14 May 2015

Israeli Design.
Noa Raviv

Text: Jessica Sicking, Susanne Heinlein

In form 259 we explore the design in a country that is mainly present in the media because of its political conflicts: Israel. At the same time it has to offer a vibrant and multifaceted design scene, at whose protagonists we took a closer look. You can find more portraits of Israeli designers and studios both in form 259 and form Dossiers.



Noa Raviv only recently graduated from the Shenkar College of Engineering, Design and Art in Tel Aviv, and already has won several awards for her graduation collection. She explores the freedom of the Israeli tradition by applying innovative technologies and going beyond what seems possible. 


Studio: Noa Raviv

Website: noaraviv.comnoaraviv.com

Year of foundation: 2014

Employees: 1

Field of work: fashion design, 3D printing

Clients: self-commissioned, international boutiques



In your opinion, what is special about design in Israel?


Since Israel is a relatively new country, we don’t have all these traditions designers have in Paris or London. In a way, this is very good, because it creates a lot of space for innovation and trying new things. When there is no tradition, there is no right or wrong. Therefore, I think designers in Israel are very diverse in style and distinct from each other, as each of them can be influenced by any other country or from within the different cultures, religions and different landscapes in Israel itself.



What characterises your work respectively your design and style?


I’m fascinated by the tension between harmony and chaos, tradition and innovation – sensitively seeking for the perfect balance. I like to observe and look for the uniqueness and beauty in the mundane and ordinary.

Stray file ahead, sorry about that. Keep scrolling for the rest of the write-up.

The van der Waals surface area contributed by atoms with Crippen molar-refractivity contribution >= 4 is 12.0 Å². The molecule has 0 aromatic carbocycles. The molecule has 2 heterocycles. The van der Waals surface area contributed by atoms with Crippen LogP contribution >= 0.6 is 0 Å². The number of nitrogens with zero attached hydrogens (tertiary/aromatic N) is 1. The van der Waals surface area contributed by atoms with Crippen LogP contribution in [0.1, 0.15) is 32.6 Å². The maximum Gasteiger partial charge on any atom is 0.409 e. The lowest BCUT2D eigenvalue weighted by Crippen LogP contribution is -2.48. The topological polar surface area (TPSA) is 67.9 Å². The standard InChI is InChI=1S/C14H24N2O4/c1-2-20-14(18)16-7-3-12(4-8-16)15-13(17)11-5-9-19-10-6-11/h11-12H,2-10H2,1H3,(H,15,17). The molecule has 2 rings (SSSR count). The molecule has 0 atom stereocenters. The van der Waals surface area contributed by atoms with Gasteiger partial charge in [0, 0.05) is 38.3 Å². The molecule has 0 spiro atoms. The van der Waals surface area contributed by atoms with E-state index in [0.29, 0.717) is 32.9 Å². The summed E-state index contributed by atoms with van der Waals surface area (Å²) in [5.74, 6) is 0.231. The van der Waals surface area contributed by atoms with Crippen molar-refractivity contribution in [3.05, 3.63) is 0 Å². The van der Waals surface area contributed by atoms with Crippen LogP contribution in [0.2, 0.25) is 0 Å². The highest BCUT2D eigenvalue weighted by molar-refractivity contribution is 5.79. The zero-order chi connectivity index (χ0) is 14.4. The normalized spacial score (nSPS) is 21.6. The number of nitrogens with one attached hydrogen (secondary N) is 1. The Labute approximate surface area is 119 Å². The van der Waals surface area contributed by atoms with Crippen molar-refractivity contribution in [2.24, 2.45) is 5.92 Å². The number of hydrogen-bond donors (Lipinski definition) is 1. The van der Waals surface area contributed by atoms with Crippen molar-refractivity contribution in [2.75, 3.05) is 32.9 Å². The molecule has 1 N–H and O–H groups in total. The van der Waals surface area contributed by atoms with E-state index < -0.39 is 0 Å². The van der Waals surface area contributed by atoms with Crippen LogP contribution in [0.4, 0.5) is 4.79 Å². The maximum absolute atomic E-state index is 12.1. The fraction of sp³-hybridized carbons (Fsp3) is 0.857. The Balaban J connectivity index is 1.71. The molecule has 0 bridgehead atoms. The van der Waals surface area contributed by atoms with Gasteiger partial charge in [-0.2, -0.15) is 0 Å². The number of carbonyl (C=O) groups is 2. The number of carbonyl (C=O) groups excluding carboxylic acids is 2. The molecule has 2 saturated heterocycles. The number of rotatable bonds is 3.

Your work is primarily conceptual. How does this conceptual approach look like? Do you plan designs that are more wearable in everyday life for the future?


I believe that a strong and in-depth research is one of the most important keys to good product design. Alongside the research I develop textiles and look for new materials. And yes, I definitely plan to make collections for everyday life.



How do you make use of new developments (for example 3D software or printing) in your work?


I have deliberately created defective digital images with 3D software. Deformed objects that were created by a command that the software is not able to execute. These objects cannot be printed, nor produced in reality. They exist only in the virtual space. The tension between the real and the virtual world, between 2D and 3D, inspired me to create the Hard Copy Collection. I developed most of the textiles for the collection myself, while the 3D printed parts were created using Stratasys’ Objet 500 Connex 3 Multi-Material 3D printing technology.



Why do these technologies attract your attention? What additional value do they hold for your work?


3D printing enables designers to imagine and produce patterns and products that could not be created in any other way. It is an amazing tool for a designer to work with.


Nº 284
Region of Design

form Design Magazine

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